hausfrau hausfrau 7 years
When did I imply that?!??! I certainly wasn't trying to! My walk was excellent! And yes, the bra situation worked out well yesterday. I just wouldn't do it running, but for weight lifting and the elliptical I think I'll be ok! Thank you for your concern! :) OHhhhhh I see what you mean. I copied and pasted that from John McCain's website. So he's implying! I am not! :)
hypnoticmix hypnoticmix 7 years
How was your walk cabaker27 and did you ever get your braw sorted out yesterday? I also take it that you're implying that Sen. Obama as President would ingage in un-conditonal talks with our disagreeable neighbors. I think that this is an unfair presumption on your part my little cup cake.
hypnoticmix hypnoticmix 7 years
I agree Jillness. I think that although McCain has not been aggressively vocal in regards to Afghanistan and Pakistan he does realize the importance of those two investments. I am willing to give him the benefit of the doubt with respect to this.
hausfrau hausfrau 7 years
Jill, McCain does mention other areas besides Iraq - "The answer is not to enter into unconditional dialogues with these two dictatorships from a position of weakness. The answer is for the international community to apply real pressure to Syria and Iran to change their behavior. The United States must also bolster its regional military posture to make clear to Iran our determination to protect our forces in Iraq and to deter Iranian intervention in that country."
stephley stephley 7 years
Staying or going can't be totally circumstantial, at some point, we have to decide (publicly as a nation, not secretly) what our intentions toward Iraq are. Bush has signed agreements on presence there that haven't been approved by Congress - we need to decide how many lives and how much money we want to invest there before circumstances (for instance, if we don't leave before a full scale civil war breaks out) force our hand.
Jillness Jillness 7 years
I agree hypno, but I think our current President has shown how much the strategy ideas of the President shape what actually gets done. I think that we need to have more focus on Afghanistan and Pakistan, and McCain hasn't been mentioning this very important area when he presents his thoughts on strategy.
hypnoticmix hypnoticmix 7 years
Personaly I believe all this talk of withdrawl, stay or maybe half way is completely political. The bottom line is those options will be dictated by the circumstances at that time not the circumstances now. The President whether it be McCaine, Clinton, or Obama is going to lean heavily on the judment of the Joint Chiefs and commanders on the ground and the out come of those discussions at that time is what is going to happen regardless of what any of them say now.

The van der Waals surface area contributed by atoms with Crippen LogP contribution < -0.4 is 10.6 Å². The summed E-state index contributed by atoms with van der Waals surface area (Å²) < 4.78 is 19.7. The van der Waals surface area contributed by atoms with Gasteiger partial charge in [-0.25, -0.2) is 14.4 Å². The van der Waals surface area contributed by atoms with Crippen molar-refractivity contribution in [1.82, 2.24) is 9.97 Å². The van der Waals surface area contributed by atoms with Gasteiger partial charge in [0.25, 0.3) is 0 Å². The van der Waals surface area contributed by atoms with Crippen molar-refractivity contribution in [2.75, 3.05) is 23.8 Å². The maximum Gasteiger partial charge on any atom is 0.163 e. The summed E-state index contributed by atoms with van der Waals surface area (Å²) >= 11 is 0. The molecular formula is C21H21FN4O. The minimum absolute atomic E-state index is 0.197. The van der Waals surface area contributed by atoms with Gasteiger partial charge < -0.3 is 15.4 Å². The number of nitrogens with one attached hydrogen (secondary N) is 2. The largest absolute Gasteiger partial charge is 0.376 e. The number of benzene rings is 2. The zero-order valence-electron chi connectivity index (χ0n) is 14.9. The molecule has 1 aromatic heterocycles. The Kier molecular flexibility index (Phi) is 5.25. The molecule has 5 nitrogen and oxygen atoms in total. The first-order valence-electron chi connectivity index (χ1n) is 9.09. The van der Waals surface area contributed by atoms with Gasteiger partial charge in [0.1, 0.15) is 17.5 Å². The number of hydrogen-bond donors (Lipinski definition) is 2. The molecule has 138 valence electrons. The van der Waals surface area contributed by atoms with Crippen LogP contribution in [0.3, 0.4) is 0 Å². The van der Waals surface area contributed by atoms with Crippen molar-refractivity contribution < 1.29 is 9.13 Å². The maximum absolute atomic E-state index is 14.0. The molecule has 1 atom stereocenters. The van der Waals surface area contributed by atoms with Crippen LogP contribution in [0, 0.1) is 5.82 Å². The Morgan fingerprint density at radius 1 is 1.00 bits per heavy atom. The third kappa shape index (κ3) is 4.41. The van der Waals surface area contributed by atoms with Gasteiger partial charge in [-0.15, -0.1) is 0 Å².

stephley stephley 7 years
The President could walk in and order everyone out of Iraq, but they couldn't all leave the next morning. He would not need to walk in and rethink whether he actually wanted to start pulling troops out. "No wonder Bush didn't know the threat that Al Queda posed. After all, he was only in office nine months before 9/11." I hope you didn't mean that the way it sounds. It wouldn't have taken any reasonably intelligent person 9 days to grasp that Al Queda was a serious threat, if they were paying attention to the experts.
Jillness Jillness 7 years
"Obama may SOUND tougher on Al Queda but what has he DONE to prove that?" Unless he is commander in Chief, it isn't like he has the power to direct the troops. What he has done, since 2002, has been to vocally push for more focus on Afghanistan and Pakistan where Al Queda is. Bush has NOT done this. Most democrats have not done this. Obama has remained on point since 2002, and recent information suggests that we should have been listening to him. Al Queda and the Taliban HAVE regrouped in this area, and they are becoming more powerful. 2 days ago there was another assasination attempt on the President of Afghanistan. Obama has been saying, and has been supported by General Casey, that it is more productive to have troops in Afghanistan and Pakistan than Iraq. He plans on bringing troops home from Iraq in a measured way (over the course of 18 months), but yes, more troops would be sent to Af and Pak. He has talked a lot about bringing troops home from Iraq, but he has never said that he plans on bringing troops home from Afghanistan and Pakistan to my knowledge. Strategically, he has supported air raids on specific targets in Af and Pak, which our government has since started doing with success.
hypnoticmix hypnoticmix 7 years
Understood piper23.
MarinerMandy MarinerMandy 7 years